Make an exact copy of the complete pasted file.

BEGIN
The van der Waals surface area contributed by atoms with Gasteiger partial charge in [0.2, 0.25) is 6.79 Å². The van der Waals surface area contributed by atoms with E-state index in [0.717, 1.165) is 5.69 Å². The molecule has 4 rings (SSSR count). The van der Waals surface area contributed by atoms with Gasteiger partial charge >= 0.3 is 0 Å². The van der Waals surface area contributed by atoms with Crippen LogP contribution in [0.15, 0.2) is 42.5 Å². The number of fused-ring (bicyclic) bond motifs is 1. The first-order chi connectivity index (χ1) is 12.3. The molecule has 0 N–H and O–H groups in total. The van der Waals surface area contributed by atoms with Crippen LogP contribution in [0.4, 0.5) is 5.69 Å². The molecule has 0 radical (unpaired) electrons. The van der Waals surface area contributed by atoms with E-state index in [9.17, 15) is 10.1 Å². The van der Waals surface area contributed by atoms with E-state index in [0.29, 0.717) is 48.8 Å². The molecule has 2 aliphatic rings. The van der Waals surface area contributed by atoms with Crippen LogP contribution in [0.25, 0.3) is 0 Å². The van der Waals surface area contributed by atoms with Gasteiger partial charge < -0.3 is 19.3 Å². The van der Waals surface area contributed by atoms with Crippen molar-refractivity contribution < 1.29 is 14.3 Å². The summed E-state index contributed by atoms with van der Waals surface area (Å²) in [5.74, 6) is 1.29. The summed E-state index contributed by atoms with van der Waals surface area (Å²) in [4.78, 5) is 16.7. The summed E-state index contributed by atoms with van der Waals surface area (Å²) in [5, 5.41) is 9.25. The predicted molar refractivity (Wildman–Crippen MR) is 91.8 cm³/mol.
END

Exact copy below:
The van der Waals surface area contributed by atoms with Gasteiger partial charge in [0.2, 0.25) is 6.79 Å². The van der Waals surface area contributed by atoms with E-state index in [0.717, 1.165) is 5.69 Å². The molecule has 4 rings (SSSR count). The van der Waals surface area contributed by atoms with Gasteiger partial charge >= 0.3 is 0 Å². The van der Waals surface area contributed by atoms with Crippen LogP contribution in [0.15, 0.2) is 42.5 Å². The number of fused-ring (bicyclic) bond motifs is 1. The first-order chi connectivity index (χ1) is 12.3. The molecule has 0 N–H and O–H groups in total. The van der Waals surface area contributed by atoms with Crippen LogP contribution in [0.4, 0.5) is 5.69 Å². The molecule has 0 radical (unpaired) electrons. The van der Waals surface area contributed by atoms with E-state index in [9.17, 15) is 10.1 Å². The van der Waals surface area contributed by atoms with E-state index in [0.29, 0.717) is 48.8 Å². The molecule has 2 aliphatic rings. The van der Waals surface area contributed by atoms with Crippen LogP contribution in [0.25, 0.3) is 0 Å². The van der Waals surface area contributed by atoms with Gasteiger partial charge < -0.3 is 19.3 Å². The van der Waals surface area contributed by atoms with Crippen molar-refractivity contribution < 1.29 is 14.3 Å². The summed E-state index contributed by atoms with van der Waals surface area (Å²) in [5.74, 6) is 1.29. The summed E-state index contributed by atoms with van der Waals surface area (Å²) in [4.78, 5) is 16.7. The summed E-state index contributed by atoms with van der Waals surface area (Å²) in [5, 5.41) is 9.25. The predicted molar refractivity (Wildman–Crippen MR) is 91.8 cm³/mol.